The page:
There are many different types of distractions surrounding us. At times, it can be tremendously hard not to get sucked in. Distractions and ineffective old habits throw us a curveball that can interrupt our routines and dampen our resolve, making it hard to implement our plans in a timely manner.
We cannot achieve more by using the same approach that we used before.
To achieve a greater outcome, we need to have certain practices and habits that help us combat distractions and sustain our drive. These practices and habits upgrade our determination and energy so we can move forward without hesitation.
However, we must go beyond those—in order to enhance the status quo; we need to learn new and creative ways of doing things that enhances the outcome. The direct benefits are a greater level of performance, effort, focus, and time management.
I recommend using the following three practices I call “NUA”, which I use with my clients to help them obtain superior results.
NUA is short for:
- Non-essential Practice- There are so many distractions in our life. Some are things that we do because “we have always done it that way” or “everybody else does it that way”, or it’s merely an unconscious behavior. Then, there are other distractions, as mundane as playing games on our phone (I’m guilty of that), spending too much time on Facebook, online shopping, or watching too many sports show on TV. All of these things might be a lot of fun at the time, however, in a long run, it creates disruption and stress.
- Identify all the “Non-Essential” things that are not necessary or are a pass time practice.
- Step back and evaluate why you are doing it and ask yourself:
- Does it provide the results I am looking for?
- Is it distracting me from moving forward?
- Is time spent on it is greater than the benefit? For example, sometimes we need to relax and take our mind off "serious" stuff.
- Eliminate the “Non-Essentials” that are not producing the superior result that you ultimately want.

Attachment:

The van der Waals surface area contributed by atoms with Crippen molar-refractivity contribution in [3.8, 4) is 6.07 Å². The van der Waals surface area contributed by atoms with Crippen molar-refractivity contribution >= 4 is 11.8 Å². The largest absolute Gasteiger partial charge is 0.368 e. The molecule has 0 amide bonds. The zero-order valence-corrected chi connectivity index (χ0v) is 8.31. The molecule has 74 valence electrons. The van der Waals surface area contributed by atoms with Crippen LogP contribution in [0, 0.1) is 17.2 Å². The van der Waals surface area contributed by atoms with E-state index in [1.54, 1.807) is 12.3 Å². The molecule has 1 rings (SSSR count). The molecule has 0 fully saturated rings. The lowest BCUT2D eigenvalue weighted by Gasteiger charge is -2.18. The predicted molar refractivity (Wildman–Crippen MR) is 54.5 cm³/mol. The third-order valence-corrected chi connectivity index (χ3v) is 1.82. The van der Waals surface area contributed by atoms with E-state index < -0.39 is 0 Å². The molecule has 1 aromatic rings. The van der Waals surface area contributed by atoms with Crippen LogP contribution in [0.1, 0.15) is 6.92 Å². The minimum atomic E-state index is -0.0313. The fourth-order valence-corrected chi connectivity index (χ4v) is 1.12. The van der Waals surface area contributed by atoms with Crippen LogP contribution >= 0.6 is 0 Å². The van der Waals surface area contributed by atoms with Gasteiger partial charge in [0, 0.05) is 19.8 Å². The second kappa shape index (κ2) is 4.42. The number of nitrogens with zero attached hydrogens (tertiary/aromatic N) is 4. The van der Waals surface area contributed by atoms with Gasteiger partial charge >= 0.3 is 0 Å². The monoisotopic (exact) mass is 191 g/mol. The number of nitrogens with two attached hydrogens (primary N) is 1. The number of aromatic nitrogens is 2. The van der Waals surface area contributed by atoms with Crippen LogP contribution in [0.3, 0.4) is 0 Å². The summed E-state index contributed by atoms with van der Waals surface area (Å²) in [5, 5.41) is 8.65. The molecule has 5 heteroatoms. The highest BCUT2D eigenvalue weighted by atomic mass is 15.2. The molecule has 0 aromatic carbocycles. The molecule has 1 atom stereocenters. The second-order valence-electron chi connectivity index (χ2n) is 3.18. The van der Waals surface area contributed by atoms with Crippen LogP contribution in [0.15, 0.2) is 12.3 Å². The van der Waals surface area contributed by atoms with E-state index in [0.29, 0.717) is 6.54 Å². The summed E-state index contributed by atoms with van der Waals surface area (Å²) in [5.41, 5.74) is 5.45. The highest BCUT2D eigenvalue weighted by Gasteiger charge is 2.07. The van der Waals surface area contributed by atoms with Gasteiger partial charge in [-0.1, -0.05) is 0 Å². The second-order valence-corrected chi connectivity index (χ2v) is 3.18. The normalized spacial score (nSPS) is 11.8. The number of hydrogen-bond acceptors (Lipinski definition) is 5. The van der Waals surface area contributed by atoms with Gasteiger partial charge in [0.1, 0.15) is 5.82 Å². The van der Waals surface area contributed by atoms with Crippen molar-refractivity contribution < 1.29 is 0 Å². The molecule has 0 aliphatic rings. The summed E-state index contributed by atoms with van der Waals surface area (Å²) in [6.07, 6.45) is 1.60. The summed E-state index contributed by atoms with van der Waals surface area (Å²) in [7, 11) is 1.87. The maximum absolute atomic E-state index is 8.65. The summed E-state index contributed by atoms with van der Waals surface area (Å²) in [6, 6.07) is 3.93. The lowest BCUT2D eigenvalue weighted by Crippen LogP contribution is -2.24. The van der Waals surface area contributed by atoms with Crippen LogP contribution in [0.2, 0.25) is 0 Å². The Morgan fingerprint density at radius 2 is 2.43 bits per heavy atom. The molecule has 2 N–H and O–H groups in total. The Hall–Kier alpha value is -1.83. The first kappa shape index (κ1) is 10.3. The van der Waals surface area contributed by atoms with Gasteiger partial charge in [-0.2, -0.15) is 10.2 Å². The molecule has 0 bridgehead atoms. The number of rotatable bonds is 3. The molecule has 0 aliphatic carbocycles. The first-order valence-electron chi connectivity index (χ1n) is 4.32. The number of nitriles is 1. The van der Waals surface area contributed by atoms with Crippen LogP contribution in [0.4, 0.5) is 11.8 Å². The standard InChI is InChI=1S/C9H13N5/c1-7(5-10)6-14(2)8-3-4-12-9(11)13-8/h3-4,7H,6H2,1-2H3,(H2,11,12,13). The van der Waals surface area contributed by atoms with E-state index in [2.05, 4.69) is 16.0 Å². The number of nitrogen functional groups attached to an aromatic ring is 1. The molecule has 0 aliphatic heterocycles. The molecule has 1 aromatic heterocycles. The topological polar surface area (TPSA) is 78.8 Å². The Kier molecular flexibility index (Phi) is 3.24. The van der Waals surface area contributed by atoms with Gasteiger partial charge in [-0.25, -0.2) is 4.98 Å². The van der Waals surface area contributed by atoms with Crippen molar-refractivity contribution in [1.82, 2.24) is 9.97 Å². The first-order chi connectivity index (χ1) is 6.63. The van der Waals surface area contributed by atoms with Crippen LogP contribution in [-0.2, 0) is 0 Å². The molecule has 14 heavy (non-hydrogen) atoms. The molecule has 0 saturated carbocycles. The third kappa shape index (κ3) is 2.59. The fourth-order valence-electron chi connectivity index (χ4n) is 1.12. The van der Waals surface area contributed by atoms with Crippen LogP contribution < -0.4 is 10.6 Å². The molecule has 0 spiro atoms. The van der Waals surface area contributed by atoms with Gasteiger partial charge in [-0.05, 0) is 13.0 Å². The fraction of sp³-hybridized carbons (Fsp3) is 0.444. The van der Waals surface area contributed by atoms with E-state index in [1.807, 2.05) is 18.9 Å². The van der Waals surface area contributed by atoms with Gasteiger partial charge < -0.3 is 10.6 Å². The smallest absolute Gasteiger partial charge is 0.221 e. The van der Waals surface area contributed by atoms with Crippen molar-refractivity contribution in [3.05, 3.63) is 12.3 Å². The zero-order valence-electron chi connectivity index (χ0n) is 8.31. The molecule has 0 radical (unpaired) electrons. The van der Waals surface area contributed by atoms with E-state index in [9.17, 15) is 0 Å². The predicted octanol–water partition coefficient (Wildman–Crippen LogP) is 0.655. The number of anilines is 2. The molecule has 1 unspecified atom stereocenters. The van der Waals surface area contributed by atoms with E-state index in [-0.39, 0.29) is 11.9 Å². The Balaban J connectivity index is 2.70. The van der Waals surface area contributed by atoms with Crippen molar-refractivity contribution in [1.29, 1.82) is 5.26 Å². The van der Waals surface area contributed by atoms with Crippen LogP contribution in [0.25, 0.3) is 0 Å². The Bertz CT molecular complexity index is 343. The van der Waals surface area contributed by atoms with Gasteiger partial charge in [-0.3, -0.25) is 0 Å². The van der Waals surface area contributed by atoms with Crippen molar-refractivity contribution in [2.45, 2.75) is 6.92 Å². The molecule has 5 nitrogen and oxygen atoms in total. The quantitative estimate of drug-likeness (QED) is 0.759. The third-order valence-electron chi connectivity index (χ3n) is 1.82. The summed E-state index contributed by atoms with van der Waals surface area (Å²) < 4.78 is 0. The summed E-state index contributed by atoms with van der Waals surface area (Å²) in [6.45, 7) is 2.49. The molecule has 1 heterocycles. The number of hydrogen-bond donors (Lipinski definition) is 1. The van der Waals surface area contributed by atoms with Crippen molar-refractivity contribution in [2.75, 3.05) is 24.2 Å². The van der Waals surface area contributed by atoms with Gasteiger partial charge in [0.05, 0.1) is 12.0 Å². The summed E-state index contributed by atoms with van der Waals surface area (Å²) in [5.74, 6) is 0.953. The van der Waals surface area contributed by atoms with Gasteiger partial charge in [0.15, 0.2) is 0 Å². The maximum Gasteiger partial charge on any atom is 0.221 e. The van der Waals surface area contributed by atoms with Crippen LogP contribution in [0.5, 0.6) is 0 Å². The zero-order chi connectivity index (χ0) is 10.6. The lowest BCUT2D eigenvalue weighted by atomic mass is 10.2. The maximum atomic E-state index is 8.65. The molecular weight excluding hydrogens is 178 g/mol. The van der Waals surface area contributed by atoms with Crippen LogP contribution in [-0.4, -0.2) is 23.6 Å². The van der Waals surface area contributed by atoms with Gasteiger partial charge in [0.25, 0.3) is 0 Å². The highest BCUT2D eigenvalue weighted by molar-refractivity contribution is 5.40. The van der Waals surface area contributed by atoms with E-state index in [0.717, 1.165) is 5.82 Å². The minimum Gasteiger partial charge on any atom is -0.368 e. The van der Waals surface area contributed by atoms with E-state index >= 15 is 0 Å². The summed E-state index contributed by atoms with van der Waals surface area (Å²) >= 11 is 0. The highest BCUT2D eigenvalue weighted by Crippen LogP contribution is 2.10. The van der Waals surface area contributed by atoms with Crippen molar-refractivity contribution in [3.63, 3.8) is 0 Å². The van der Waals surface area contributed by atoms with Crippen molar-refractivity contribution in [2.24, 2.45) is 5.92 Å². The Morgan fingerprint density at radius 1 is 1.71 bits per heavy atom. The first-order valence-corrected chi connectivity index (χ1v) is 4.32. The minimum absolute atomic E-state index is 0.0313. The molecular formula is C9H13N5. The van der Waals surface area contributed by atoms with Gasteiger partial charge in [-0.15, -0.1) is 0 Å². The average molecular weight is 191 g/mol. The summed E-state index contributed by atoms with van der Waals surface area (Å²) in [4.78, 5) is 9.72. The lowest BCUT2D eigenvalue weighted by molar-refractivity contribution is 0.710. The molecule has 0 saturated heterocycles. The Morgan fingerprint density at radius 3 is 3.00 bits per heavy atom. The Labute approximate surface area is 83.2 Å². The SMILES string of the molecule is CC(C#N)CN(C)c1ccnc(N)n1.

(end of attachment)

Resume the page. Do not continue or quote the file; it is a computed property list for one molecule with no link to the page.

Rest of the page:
- Unit Practice– Having a big vision and creating a strategic plan to achieve the vision can be overwhelming for anyone. It is easy to get overwhelmed and give up. I recommend practicing what I call Unit Practice where I dissect the plans into units that are basically bite size, easy to follow and have a much shorter time limit.
- Dissect the plan into bite-sized mini plans/projects that you can easily follow and complete.
- Add your mini plan list to your “To Do” list. Make sure that the list has a short time frame so if possible, you can check it off your list within 3-5 days.
- Algorithm Practice- I am one of those weird geeks when it comes to math and using an algorithm to solve problems. However, this practice is not as complicated as it sounds. This practice is an algorithmic computer programming terminology called “ifttt” which is short for “if this, then that.” This is a very powerful tool to analyze situations and come up with the best outcome.
For example: “if I attend this training program, then I will understand more about the need for global expansion” and the other scenario might be, “if I attend this training program, then I will not be able to attend the weekly management meeting where they will be discussing global expansion.” By going through several rounds of “ifttt”, you can figure out the best course of action based off of your priority and desired outcome.
The above 3 practices can help us do the things that are difficult to do by changing our approach. We can eliminate the Non-Essentials that are not giving us the result we are looking for, create smaller manageable to do lists using the Unit Practice, and find the best solution to the problem on hand by using the ifttt.
In my upcoming book “The CODE- How to Unlock your Inner Genius for a life of Equanimity”, I discuss unconscious behaviors vs. Conscious thinking and creating new habits: Studies have shown that about 40% of our actions are out of habit and are not from conscious thinking. Also, until recently it was thought that we were born with certain characteristics and personality traits that cannot be changed. However, there are many studies in the areas of neuroplasticity (also called brain plasticity) that prove that our brain's neural synapses and pathways are altered by environmental, behavioral, and neural changes.
The CODE explains “Now we know that our brain can restructure itself irrespective of present genetic coding, thus learning new habits and behaviors. With this understanding, not only is transformation possible but amazingly enough, it is in our own hands. For example, a person that was born shy can change the neuronal connections by repeating new habits with different traits and behaviors, thus transforming themselves into outgoing people.
Although it seems impossible to break habits and move away from distractions, science has proven that it is possible to transform our old habits and change our way of doing things through shifting perceptions and processes and removing unnecessary distractions. We can easily internalize the practices, and reap the benefits.